World Urban Forum Bulletin: RESTORING HOPE: BUILDING BACK CITIES AND COMMUNITIES TOGETHER AFTER DISASTER:
Reading Borough Council will not be able to accept representations made after Friday 26th January 2018.
Please see Climate Change Centre Reading’s representation below,
#NewLocalPlan – #climatechange #ParisAgreement #SDGs
The purpose with this Representation/Objection is via policy innovation and risk/protection impact evaluation, to improve Reading’s local urban development practices and planning, to support the British realm and ambitions to become a great global leader in the fight against global warming. #UK
GENERAL ASSEMBLY OF THE UNITED NATIONS
Setting the scene – High Level Meeting on New Urban Agenda and UN-Habitat – September 5 – September 6
To realise the potential, however, the challenges cannot be ignored. Urban populations continue to grow in much of the world, poverty and humanitarian crises and conflict are becoming increasingly urban phenomena, and the urban risks from climate change are intensifying. Concerted efforts, global, national and local, in both developed and developing countries, are urgently needed to address current challenges, alleviate increasing inequalities, and anticipate future threats. The 2030 Agenda for Sustainable Opportunities (encompassing the Sustainable
Development Goals, the Paris Agreement on Climate Change, the Sendai Framework for Disaster Risk Reduction and the Addis Ababa Conference on Financing for Development) will not be met without serious attention to urban realities. The New Urban Agenda provides a roadmap for this
on-going transition, and UN-Habitat, with the entire UN development system, has a potentially critical role in supporting countries to effectively implement this Agenda.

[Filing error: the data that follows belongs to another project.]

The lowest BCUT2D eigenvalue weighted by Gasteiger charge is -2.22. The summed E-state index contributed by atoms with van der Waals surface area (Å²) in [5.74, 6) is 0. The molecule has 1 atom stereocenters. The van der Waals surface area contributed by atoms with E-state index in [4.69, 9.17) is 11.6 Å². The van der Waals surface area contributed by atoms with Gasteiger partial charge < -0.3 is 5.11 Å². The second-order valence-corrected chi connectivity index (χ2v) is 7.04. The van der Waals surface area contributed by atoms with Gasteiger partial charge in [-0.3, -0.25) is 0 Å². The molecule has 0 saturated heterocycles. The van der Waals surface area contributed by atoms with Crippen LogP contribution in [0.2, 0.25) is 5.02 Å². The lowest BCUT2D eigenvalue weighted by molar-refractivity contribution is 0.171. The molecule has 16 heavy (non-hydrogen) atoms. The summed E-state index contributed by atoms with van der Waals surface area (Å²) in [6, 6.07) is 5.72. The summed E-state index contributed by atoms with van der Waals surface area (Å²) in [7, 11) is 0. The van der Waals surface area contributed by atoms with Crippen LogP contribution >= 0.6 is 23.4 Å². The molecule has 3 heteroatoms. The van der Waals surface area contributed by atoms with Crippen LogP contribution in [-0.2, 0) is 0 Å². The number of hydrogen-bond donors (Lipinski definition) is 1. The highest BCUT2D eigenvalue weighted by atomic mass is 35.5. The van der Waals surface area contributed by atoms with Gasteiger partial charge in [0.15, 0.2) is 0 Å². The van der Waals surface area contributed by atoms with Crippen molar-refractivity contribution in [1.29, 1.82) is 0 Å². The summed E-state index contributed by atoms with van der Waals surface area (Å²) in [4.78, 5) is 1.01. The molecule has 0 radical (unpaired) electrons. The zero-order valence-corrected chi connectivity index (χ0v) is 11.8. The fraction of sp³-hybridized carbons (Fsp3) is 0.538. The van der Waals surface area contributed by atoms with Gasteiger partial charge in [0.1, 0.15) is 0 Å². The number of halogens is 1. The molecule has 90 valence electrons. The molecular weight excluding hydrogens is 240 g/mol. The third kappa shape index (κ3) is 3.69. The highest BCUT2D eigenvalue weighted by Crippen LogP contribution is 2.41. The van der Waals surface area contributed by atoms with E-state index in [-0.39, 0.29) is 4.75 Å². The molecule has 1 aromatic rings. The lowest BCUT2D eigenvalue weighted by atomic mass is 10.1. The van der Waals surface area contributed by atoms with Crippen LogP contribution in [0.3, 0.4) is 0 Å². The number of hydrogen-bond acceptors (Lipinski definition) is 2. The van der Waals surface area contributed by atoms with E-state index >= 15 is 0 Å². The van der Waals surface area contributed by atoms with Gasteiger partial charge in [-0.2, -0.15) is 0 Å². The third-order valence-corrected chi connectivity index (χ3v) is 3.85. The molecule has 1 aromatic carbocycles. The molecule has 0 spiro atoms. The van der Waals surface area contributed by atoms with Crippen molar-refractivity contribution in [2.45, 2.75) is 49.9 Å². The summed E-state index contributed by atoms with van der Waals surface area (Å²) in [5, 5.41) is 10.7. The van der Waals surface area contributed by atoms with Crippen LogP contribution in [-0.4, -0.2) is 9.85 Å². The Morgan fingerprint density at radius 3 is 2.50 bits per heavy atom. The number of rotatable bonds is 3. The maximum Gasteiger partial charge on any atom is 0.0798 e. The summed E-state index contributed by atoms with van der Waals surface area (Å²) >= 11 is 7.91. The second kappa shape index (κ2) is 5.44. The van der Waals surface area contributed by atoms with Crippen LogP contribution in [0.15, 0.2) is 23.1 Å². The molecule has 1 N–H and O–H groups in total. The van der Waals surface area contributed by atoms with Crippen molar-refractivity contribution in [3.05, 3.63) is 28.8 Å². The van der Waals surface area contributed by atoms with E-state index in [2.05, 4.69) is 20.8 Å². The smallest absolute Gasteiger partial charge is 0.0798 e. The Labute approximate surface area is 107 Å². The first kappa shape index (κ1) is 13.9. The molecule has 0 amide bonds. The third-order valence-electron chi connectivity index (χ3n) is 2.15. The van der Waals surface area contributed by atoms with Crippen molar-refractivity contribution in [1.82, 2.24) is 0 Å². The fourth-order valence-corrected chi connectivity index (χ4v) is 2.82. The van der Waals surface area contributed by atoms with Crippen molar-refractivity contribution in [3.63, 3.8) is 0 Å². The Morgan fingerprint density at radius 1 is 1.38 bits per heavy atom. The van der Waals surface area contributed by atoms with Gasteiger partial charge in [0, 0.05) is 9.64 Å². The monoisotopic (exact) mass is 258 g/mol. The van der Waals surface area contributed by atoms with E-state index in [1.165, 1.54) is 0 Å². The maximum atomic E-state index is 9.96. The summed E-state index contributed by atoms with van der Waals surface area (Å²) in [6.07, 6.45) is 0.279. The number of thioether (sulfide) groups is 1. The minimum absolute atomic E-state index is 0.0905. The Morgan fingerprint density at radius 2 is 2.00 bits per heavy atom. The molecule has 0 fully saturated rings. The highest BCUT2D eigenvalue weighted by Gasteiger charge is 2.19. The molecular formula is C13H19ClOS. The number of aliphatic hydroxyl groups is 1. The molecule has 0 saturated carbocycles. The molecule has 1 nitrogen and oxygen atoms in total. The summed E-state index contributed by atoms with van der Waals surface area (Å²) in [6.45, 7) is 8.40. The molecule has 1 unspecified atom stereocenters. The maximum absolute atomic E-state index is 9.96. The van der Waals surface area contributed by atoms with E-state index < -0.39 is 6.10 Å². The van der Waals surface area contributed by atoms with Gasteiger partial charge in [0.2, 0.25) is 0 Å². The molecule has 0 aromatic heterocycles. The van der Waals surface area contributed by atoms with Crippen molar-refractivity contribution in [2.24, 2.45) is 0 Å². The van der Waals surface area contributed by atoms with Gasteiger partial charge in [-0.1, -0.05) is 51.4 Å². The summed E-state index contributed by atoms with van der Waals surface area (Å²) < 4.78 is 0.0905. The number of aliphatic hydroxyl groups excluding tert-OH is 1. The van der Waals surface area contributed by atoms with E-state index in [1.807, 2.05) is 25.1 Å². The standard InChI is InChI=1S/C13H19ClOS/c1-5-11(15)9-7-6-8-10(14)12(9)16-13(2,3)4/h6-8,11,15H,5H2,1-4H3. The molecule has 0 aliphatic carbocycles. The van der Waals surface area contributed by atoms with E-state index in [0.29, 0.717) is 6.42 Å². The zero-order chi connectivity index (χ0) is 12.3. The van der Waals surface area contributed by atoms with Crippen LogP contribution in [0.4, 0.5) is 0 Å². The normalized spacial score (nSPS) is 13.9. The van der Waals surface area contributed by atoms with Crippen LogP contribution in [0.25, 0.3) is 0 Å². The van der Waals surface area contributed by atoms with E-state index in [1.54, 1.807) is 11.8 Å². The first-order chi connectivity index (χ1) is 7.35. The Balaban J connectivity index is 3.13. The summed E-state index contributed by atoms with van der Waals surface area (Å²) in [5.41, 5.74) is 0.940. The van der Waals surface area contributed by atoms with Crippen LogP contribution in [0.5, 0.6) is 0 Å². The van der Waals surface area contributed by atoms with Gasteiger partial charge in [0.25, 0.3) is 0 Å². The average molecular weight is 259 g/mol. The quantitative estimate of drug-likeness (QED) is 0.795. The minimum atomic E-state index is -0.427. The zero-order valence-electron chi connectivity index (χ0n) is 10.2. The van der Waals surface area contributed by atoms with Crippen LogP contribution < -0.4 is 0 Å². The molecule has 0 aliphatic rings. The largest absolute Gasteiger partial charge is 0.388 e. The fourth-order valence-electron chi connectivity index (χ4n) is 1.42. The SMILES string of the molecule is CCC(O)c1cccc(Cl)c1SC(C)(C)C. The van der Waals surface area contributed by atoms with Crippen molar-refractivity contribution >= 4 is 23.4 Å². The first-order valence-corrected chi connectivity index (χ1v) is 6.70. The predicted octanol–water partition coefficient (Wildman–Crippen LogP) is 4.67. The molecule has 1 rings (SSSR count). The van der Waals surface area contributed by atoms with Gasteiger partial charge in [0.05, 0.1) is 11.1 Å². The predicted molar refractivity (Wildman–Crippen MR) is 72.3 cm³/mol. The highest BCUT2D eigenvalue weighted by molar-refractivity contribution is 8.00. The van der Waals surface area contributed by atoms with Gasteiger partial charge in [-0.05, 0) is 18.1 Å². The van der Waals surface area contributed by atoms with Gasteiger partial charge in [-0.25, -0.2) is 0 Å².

The urban transition is essential to economic growth. Yet this basic reality is still unrecognised by many major actors, from national governments to international institutions, resulting in policies that limit migration in an attempt to slow urbanisation and restrict the access of local urban governments to development financing. Despite the restrictions, urban migration continues, and in the absence of inclusive and supportive policies and investment, this means limited opportunity for hard pressed new residents, growing backlogs in provision of services, increasing informality and the disappearance for many residents of the vaunted “urban advantage”. In many countries, for example, while rural child mortality rates are improving, in urban areas they are stagnating or
becoming worse. Poverty, hunger, disease, vulnerability to disaster, violence, are all becoming increasingly prevalent in many urban areas.
The urban transition will be more or less complete in fifty years. If it is not steered constructively now, the urban dividend could in many more
places become a disaster marked by inequality exclusion, inadequate basic service provision, humanitarian crises and growing civil strife.